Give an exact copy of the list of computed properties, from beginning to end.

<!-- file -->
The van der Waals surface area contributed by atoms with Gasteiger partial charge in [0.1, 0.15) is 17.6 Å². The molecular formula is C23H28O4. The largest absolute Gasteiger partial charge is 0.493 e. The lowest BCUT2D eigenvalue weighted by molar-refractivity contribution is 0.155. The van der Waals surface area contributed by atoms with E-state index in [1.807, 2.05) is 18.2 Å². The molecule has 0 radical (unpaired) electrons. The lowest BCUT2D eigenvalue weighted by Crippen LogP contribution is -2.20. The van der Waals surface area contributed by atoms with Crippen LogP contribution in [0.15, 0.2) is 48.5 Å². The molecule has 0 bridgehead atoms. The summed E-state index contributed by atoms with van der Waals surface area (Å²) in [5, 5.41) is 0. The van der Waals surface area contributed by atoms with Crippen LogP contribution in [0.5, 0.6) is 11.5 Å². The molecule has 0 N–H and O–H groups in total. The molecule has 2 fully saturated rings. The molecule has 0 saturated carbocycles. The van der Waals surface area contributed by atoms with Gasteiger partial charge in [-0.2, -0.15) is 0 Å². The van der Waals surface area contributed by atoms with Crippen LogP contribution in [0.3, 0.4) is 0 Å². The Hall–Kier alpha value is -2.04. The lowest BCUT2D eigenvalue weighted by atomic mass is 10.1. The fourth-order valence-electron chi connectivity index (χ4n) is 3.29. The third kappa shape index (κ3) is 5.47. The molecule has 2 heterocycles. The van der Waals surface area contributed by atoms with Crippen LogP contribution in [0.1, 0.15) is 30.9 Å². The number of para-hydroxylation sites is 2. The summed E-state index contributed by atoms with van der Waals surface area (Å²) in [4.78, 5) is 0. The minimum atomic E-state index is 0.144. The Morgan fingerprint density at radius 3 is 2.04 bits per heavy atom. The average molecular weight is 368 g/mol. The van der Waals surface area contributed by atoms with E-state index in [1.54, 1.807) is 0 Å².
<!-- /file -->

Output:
The van der Waals surface area contributed by atoms with Gasteiger partial charge in [0.1, 0.15) is 17.6 Å². The molecular formula is C23H28O4. The largest absolute Gasteiger partial charge is 0.493 e. The lowest BCUT2D eigenvalue weighted by molar-refractivity contribution is 0.155. The van der Waals surface area contributed by atoms with E-state index in [1.807, 2.05) is 18.2 Å². The molecule has 0 radical (unpaired) electrons. The lowest BCUT2D eigenvalue weighted by Crippen LogP contribution is -2.20. The van der Waals surface area contributed by atoms with Crippen LogP contribution in [0.15, 0.2) is 48.5 Å². The molecule has 0 bridgehead atoms. The summed E-state index contributed by atoms with van der Waals surface area (Å²) in [5, 5.41) is 0. The van der Waals surface area contributed by atoms with Crippen LogP contribution in [0.5, 0.6) is 11.5 Å². The molecule has 0 N–H and O–H groups in total. The molecule has 2 fully saturated rings. The molecule has 0 saturated carbocycles. The van der Waals surface area contributed by atoms with Gasteiger partial charge in [-0.2, -0.15) is 0 Å². The van der Waals surface area contributed by atoms with Crippen LogP contribution in [0.3, 0.4) is 0 Å². The Hall–Kier alpha value is -2.04. The lowest BCUT2D eigenvalue weighted by atomic mass is 10.1. The fourth-order valence-electron chi connectivity index (χ4n) is 3.29. The third kappa shape index (κ3) is 5.47. The molecule has 2 heterocycles. The van der Waals surface area contributed by atoms with Crippen LogP contribution in [0.1, 0.15) is 30.9 Å². The number of para-hydroxylation sites is 2. The summed E-state index contributed by atoms with van der Waals surface area (Å²) in [4.78, 5) is 0. The minimum atomic E-state index is 0.144. The Morgan fingerprint density at radius 3 is 2.04 bits per heavy atom. The average molecular weight is 368 g/mol. The van der Waals surface area contributed by atoms with E-state index in [1.54, 1.807) is 0 Å².